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Pressure Cooker Class Shows How to Make the Most of Popular Device

By now, you’ve probably heard someone rave about their electric pressure cooker. Able to cook food more quickly than other kitchen appliances, these devices have recently surged in popularity.

Sarah Ellis noticed the enthusiasm for the devices when teaching one of her cooking classes.

“We were using an electric pressure cooker to demonstrate how to make a meal for one or two, and it occurred to me: I should do a class just on cooking with the pressure cooker,” said Ellis, a family and consumer sciences agent in Citrus County with the University of Florida Institute of Food and Agricultural Sciences Extension.

And like electric pressure cookers themselves, Ellis’ “Cooking Under Pressure” classes have been very popular, filling up months in advance. “People are aware of the advantages of a pressure cooker, but they might not know how to make the most of them. That’s where the program can help,” she said.

In the program, participants learn to cook a variety of foods, from basics like rice and vegetables, to more advanced dishes like lemon garlic chicken, jambalaya and even cheesecake. Participants also learn food safety best practices, as well as how to operate the device and keep it in good working condition.

But Cooking Under Pressure about more than learning a new recipe or cooking technique, Ellis explained.

Research shows that cooking at home contributes to a healthier diet and saves money, while eating out and consuming more processed foods is usually more expensive and less nutritious, Ellis said.

Using an electric pressure cooker can help you eat healthier while saving you time and money, she said. It’s a win-win for those who don’t have a lot of time but want the benefits of eating at home.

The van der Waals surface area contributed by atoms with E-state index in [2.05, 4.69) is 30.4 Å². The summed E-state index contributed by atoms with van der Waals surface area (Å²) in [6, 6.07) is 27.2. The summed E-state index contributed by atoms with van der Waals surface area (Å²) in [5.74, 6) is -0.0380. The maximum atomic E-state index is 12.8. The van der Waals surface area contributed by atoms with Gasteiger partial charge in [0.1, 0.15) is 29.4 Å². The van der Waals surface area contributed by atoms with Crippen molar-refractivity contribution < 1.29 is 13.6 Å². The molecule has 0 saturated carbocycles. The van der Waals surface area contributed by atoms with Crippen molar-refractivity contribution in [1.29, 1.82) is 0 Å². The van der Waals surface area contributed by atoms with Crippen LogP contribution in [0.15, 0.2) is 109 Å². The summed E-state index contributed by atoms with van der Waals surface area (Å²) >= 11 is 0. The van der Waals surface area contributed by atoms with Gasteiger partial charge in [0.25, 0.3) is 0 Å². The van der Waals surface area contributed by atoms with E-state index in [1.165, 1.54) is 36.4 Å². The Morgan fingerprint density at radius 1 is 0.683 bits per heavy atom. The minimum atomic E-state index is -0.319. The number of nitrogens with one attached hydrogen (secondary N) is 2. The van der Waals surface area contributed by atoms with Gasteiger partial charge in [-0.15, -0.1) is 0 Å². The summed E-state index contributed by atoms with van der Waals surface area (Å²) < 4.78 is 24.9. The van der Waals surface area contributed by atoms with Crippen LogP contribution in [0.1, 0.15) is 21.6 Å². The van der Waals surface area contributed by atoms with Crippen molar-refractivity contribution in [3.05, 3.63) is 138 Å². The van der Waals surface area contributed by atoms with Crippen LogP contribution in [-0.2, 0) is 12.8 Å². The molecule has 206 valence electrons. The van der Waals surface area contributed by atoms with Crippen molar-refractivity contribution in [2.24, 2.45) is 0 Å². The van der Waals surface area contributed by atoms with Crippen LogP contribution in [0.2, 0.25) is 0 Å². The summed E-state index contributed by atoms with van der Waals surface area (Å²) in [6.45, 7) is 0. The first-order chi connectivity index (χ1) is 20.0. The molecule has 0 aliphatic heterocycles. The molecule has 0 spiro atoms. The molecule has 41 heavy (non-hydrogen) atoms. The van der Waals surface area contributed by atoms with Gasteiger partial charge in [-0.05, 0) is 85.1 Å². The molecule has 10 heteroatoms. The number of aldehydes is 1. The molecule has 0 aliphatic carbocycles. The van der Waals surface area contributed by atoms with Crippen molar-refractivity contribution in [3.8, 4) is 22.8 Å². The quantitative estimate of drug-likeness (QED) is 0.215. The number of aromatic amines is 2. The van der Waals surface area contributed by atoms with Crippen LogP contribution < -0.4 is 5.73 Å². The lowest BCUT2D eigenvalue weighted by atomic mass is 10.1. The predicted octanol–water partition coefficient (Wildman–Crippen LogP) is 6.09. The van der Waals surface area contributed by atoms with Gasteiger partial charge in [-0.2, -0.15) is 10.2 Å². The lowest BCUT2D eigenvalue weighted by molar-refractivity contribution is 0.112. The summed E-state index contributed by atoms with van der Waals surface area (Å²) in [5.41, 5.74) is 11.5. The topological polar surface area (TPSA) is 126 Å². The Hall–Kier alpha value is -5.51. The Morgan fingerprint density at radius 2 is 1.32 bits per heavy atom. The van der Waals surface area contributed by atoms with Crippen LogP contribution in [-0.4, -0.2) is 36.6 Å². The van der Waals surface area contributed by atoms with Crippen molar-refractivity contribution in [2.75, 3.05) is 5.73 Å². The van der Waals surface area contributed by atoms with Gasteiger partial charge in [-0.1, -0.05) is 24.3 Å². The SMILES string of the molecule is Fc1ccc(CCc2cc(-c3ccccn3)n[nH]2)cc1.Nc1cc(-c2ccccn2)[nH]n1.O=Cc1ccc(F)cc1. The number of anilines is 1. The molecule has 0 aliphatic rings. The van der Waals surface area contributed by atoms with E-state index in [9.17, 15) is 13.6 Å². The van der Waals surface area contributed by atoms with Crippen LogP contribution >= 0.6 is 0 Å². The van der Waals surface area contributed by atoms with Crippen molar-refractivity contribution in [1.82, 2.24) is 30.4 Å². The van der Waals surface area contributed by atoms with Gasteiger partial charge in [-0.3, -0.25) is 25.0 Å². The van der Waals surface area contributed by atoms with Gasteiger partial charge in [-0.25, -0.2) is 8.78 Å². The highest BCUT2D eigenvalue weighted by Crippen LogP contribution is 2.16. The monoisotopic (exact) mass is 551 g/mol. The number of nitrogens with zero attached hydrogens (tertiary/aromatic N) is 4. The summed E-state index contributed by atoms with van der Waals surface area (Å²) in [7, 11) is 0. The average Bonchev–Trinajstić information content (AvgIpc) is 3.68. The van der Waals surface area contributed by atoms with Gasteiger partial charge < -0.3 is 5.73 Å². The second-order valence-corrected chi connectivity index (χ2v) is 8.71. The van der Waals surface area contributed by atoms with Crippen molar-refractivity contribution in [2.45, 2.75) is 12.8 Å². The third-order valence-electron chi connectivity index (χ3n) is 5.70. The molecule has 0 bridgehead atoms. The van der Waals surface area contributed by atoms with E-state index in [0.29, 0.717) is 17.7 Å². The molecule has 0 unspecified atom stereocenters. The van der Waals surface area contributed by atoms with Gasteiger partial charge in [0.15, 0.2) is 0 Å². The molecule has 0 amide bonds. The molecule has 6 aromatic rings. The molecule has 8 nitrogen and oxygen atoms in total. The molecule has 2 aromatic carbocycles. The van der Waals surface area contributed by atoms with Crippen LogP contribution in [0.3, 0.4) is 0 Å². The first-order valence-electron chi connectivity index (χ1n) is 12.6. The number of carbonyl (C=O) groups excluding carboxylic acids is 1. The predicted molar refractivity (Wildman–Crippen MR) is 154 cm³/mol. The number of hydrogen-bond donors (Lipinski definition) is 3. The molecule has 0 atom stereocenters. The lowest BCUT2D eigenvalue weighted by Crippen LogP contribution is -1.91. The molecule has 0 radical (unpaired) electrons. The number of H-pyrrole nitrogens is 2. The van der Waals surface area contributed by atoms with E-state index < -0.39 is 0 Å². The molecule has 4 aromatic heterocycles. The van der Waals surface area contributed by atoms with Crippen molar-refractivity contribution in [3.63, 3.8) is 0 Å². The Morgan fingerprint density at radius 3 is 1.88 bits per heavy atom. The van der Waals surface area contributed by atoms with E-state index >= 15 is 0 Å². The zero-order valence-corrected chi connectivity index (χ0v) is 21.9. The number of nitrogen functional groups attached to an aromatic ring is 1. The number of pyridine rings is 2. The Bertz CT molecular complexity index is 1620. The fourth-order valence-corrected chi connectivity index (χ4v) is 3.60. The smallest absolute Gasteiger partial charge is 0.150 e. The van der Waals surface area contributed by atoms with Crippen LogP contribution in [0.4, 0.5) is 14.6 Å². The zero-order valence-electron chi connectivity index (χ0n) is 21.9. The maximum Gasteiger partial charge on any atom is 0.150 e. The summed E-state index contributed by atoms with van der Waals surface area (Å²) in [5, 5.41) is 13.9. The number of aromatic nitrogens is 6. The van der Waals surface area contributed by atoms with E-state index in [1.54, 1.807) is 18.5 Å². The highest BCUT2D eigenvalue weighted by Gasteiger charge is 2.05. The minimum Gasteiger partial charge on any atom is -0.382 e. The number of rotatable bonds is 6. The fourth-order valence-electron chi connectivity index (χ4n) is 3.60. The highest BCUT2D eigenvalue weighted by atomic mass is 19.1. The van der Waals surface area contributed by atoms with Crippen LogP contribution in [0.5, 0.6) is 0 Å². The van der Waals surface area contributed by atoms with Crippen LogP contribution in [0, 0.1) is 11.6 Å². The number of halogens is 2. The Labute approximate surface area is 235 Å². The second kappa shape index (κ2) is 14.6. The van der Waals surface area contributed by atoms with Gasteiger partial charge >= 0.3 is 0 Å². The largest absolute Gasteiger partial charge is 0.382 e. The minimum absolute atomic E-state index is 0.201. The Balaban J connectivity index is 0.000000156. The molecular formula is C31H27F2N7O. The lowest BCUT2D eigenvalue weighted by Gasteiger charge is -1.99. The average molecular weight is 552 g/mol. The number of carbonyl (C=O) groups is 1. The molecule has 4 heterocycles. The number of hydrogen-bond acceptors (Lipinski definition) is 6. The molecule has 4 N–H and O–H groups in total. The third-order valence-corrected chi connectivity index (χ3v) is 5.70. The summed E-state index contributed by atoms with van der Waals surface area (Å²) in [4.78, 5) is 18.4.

“We’ve all been there: it’s been a long day, your family is hungry and it’s getting late. You could eat out. You could pop a frozen pizza in the oven. Or, in the same amount of time, you could make a meal in your pressure cooker. The third option is probably going to better for your diet and your wallet,” Ellis said.

For more information about electric pressure cooker classes in Citrus County, contact Sarah Ellis at (352) 527-5700 or ellissm@ufl.edu.

By: Samantha Grenrock, 352-294-3307 (office), 949-735-1076 (cell), grenrosa@ufl.edu

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The mission of the University of Florida Institute of Food and Agricultural Sciences is to develop knowledge relevant to agricultural, human and natural resources and to make that knowledge available to sustain and enhance the quality of human life. With more than a dozen research facilities, 67 county Extension offices, and award-winning students and faculty in the UF College of Agricultural and Life Sciences, UF/IFAS works to bring science-based solutions to the state’s agricultural and natural resources industries, and all Florida residents. Visit the UF/IFAS web site at ifas.ufl.edu and follow us on social media at @UF_IFAS.

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